Our final analysis looked at general trends in the types of functional categories that were over and under-represented in our analyses (Additional file 6: Table S 2, Additional file 7: Table S 3, Additional file 8: Table S 4). Mitochondrion (GO:0005739) and protein binding (GO:0005515) categories were nearly always over-represented when using GRS to annotate TA contigs, and in comparisons with Platypus, transcription and translation related categories (e.g. translation (GO:0006412), RNA splicing (GO:0008380), ribosome (GO:0005840)) were also over-represented. Typically under-represented categories included a diversity of biological functions, from sensory perception of smell (GO:0007608) and defence response to bacterium (GO:0042742), to signal transduction (GO:0007165). In general then, it appears that genes in the over-represented category, primarily represented by comparisons with Platypus, included genes with very conserved housekeeping functions, while those being under-represented included categories of genes known to undergo more complex evolutionary dynamics (e.g. birth-death dynamics).
Analysing RNA-Seq data for gene expression has traditionally required genomic resources for the species of interest in order to map and annotate reads. Greater sequencing depth and read length, more advanced assembly software [6, 34] and most importantly, lower costs, now make RNA-Seq an attractive alternative to designing and using custom microarrays for researchers wanting to study the transcriptomes of species that don’t have genomic resources. For such non-model species one route to using RNA-Seq for expression insights is to perform de novo transcriptome assembly and use this assembly as a scaffold for quantitative RNA-Seq mapping. While this has been done using the 454 platform (e.g. ), the small number of reads typically provided per run (ca. 1 x 106) makes this perhaps only accurate for the most highly expressed genes. Currently in the literature there is much discussion about how many RNA-Seq reads are necessary to generate repeatable quantitative measures for middle to low expressed genes, with emerging empirical results suggesting at least 10 to 30 million reads are necessary ([25, 35], but see ). This strongly suggests that using the Illumina platform, which can provide two orders of magnitude more reads for less than half the cost of the current 454 technology, is the best way forward for quantitative expression analysis. Thus, here we have assessed the performance of Illumina sequencing data in the non-model species context.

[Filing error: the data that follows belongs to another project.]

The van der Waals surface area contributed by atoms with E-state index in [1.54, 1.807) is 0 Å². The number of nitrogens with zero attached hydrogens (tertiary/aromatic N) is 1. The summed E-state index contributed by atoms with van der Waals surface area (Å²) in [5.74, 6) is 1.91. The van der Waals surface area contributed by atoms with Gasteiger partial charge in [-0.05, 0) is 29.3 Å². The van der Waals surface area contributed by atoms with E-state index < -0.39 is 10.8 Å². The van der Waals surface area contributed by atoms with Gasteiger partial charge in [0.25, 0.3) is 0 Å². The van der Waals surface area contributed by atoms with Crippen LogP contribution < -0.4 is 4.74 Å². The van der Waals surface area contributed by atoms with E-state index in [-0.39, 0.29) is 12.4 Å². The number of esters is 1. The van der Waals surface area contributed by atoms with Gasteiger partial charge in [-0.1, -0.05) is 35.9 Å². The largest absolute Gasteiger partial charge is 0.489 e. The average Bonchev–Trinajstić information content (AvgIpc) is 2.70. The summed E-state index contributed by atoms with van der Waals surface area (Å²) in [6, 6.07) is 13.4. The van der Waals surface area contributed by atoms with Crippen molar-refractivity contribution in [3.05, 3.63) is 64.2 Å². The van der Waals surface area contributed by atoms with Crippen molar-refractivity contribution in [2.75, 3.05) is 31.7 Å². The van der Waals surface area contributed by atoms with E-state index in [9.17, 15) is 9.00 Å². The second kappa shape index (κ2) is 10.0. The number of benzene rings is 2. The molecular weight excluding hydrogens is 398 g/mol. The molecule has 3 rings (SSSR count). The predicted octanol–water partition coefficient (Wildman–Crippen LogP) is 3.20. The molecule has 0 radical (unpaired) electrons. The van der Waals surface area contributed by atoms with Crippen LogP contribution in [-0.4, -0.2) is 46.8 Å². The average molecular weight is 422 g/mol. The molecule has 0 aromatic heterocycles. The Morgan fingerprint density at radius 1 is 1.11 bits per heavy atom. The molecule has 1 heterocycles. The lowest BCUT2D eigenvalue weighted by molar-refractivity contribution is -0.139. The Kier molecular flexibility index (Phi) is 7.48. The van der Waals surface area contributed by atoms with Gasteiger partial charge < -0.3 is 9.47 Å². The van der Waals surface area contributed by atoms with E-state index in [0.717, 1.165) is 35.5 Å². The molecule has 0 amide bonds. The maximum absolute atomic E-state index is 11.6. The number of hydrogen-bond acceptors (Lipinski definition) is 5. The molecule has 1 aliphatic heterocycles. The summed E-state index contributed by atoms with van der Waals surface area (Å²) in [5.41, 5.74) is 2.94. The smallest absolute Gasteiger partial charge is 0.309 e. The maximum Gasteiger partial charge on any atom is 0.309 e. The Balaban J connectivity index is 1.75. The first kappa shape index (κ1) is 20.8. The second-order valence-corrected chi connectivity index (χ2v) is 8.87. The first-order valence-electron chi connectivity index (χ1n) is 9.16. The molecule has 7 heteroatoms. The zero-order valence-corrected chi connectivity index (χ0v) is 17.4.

To date, only a handful of studies have applied the Illumina approach for quantitative RNA-Seq expression analysis in non-model species. In their investigation of the transcriptome profiles of parasitized vs. non-parasitized Plutella xylostella moths, Etibari and colleagues assembled all of their Illumina reads into a de novo transcriptome and consequently used this as a scaffold for mapping their differently parasitized groups. Annotation of the P. xylostella transcriptome used a BLAST search in NCBI , allowing them to identify differential expression of many metabolic and immune genes. A different study developed a pipeline that facilitates the assembly and annotation of non-model species transcriptomes through utilisation of the genomic resources of related organisms. This method allowed the researchers to perform expression profiling and also to increase the quantity and quality of sequence data available for their targeted species, the Chinese hamster .
The current study was motivated by questioning the general accuracy of the de novo approach exemplified by these two studies. While their conclusions are well justified, here we have worked to attain a deeper understanding of the potential errors and biases that might underlie such analyses. One major concern is the level of bias in the genes that are finally included in the analysis. Genes assembled and annotated are not likely to be a random sample of the genome, since highly expressed genes will likely be assembled and annotated best. Etibari et al.  found no bias in GO terms between their de novo transcriptome assembled for P. xylostella compared the silkworm Bombyx mori, which diverged approximately 120 million years ago (Wheat & Wahlberg, in review). However, the GO terms that are liable to be shared between these two Lepidoptera are themselves likely to be highly biased, as the greatest number of B. mori genes having annotations are those in common with the genomic reference species Drosophila melanogaster. Given the deep divergence of D. melanogaster from B. mori, which last shared an ancestor approximately 330 million years ago (Wheat & Wahlberg, in review), the only genes likely to be functionally annotated are those with highly conserved function and constrained evolutionary dynamics. Such housekeeping genes are thus very likely to be those highly expressed in P. xylostella, and thus unbiased with respect to the annotated genes in B. mori. The Birzele et al.  study used Velvet to assemble their transcriptome. This is of concern given recent comparative assessment of transcriptome assembly software packages, which found Velvet to perform among the worst software programs for use upon their transcriptome dataset . We therefore wished to use an assembler which had previously been shown to perform well  and so chose the CLC method.